The Potato that we eat today originated in the Andes of South America. We consume a storage organ of the plant called the tuber, which is a modified underground stem. All modern potatoes came from a single potato somewhere in modern Peru. I find this quite amazing. Up until about the late 1500s, the Potato wasn’t even part of the old world diet, but today it is the fourth most consumed food crop. The infamous Irish Potato famine resulted in a million deaths and a mass migration,causing the population of Ireland to fall by about 25%! It has indeed changed the world, as much as Chinggiz Khan, the famed or dreaded Mongol. I had more humble aspirations for the Potato. I wanted to study the tuber under the microscope with one of the DC micronauts; Aditi. The videos contain conversations, which I left behind as a record, so apologies in advance for inaccuracies in conversation. We sliced the potato with a hand microtome and made many thin slices. Here’s what we did with each slice.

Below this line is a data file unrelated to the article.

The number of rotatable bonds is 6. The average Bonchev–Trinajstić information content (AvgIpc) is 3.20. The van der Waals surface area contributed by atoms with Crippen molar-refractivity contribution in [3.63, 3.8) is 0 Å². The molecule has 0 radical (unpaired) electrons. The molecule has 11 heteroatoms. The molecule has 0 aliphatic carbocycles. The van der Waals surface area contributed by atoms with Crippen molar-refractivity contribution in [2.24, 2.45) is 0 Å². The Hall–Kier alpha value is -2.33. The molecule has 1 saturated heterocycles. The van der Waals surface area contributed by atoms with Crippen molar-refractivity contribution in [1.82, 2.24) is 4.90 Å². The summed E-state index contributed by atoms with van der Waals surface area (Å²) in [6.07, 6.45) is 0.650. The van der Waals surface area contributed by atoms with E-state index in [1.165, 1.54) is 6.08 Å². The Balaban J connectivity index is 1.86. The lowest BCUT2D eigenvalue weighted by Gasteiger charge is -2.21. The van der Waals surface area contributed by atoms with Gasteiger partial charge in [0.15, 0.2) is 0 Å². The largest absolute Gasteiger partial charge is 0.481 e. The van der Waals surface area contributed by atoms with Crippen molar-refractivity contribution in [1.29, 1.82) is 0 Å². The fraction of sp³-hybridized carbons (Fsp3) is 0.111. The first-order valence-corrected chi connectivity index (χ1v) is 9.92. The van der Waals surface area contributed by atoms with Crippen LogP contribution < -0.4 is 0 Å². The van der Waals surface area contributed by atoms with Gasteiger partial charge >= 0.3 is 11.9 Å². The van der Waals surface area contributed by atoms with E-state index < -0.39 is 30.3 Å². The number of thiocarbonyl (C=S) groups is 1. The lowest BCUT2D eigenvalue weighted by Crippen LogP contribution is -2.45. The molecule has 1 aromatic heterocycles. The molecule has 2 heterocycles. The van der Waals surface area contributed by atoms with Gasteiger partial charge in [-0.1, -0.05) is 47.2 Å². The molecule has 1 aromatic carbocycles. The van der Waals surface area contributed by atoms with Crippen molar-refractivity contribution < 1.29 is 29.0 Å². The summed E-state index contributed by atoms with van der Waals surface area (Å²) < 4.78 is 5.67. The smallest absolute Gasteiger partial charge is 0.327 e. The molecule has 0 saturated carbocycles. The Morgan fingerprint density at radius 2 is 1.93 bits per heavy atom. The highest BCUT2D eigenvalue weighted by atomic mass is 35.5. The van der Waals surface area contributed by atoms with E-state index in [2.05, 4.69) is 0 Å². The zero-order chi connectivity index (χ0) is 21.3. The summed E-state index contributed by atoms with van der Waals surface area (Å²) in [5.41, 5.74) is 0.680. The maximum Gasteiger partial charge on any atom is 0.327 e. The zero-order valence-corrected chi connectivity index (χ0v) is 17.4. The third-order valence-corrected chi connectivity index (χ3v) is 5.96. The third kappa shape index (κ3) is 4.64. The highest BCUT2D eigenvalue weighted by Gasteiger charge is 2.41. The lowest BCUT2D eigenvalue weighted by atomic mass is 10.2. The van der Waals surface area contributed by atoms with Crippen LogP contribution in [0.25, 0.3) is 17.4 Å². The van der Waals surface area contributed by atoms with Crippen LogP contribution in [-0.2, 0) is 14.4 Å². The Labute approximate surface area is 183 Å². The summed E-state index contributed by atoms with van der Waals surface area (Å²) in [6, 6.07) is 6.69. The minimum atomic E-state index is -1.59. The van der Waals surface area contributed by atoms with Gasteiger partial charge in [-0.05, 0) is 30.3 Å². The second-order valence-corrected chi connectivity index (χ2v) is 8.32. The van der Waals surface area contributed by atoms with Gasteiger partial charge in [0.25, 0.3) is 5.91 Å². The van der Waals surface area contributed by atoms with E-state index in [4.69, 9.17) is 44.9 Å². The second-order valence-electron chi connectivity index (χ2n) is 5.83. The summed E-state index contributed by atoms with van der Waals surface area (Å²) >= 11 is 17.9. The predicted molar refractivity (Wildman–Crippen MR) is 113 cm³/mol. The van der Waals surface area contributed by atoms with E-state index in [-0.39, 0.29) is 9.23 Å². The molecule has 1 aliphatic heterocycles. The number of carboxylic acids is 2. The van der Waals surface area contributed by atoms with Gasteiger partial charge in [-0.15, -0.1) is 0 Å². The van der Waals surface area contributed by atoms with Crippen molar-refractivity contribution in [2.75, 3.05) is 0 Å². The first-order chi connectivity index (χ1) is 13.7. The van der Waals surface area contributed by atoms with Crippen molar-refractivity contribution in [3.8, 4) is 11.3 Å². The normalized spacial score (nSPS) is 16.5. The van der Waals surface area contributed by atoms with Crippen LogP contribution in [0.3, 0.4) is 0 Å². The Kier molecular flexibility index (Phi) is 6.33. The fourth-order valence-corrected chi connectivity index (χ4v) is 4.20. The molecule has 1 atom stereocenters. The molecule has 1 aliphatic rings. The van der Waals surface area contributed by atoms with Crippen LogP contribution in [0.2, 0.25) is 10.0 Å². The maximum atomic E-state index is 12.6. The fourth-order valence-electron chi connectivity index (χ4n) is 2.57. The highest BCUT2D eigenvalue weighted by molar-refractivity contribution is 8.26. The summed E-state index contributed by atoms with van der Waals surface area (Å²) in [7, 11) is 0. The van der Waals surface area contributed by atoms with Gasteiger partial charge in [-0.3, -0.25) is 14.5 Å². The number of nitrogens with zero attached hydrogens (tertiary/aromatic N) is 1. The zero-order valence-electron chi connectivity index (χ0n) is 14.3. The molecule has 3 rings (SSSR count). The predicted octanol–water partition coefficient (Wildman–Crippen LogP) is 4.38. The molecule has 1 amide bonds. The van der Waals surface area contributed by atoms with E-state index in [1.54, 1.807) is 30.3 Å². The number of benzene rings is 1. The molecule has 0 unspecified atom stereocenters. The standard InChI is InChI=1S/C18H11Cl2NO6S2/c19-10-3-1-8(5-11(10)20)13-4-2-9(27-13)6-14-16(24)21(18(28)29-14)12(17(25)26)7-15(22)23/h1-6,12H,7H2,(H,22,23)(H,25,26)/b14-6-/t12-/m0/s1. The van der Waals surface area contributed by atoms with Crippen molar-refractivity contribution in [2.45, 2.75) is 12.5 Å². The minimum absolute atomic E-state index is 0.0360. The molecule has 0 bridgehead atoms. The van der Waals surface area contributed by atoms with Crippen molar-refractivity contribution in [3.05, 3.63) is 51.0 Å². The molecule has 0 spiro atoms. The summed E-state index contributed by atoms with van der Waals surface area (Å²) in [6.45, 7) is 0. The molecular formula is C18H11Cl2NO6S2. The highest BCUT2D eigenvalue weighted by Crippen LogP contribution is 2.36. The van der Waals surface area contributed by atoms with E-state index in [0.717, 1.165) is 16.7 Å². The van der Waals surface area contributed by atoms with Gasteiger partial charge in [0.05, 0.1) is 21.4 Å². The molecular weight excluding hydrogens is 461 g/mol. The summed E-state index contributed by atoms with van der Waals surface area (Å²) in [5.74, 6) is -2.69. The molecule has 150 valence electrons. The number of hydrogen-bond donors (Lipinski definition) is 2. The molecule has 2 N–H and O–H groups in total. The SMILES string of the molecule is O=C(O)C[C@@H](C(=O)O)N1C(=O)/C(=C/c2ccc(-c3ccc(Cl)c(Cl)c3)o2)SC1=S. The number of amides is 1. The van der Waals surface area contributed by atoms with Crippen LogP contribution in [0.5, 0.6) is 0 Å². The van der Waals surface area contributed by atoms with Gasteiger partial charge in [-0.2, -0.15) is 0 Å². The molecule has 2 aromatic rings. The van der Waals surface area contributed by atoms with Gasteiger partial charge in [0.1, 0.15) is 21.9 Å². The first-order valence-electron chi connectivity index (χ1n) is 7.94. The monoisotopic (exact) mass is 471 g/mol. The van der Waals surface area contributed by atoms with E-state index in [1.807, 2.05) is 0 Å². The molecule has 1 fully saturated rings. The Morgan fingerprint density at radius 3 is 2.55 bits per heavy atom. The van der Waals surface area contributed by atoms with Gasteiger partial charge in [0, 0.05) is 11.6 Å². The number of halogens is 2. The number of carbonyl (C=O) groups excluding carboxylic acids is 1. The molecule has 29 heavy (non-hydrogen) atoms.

- Viewing the unstained potato. Fascinating view of the modified chloroplast called the amyloplast, which makes starch and is rapidly converted to simpler sugar (energy) when the potato tuber sprouts new roots and shoots.
2. Potato tuber slice stained with iodine for about 30s and then washed with water. Starch reacts with iodine to give a nice dark purple color. It is amazing how the cell is filled with amyloplasts.
3, Potato tuber slice stained with methylene blue. Here the cell wall is well stained. It is interesting how you can barely see the nucleus and other organelles, while the amyloplast (which is a modified chloroplast) just inundates everything.
5. How does a cooked potato tuber look?
6. And what if we stain the cooked potato tuber with iodine?
The Potato cells are gigantic like the onion epidermis and make for some wonderful viewing. If you haven’t done it before, you should give it a try.
-Aditi and Laks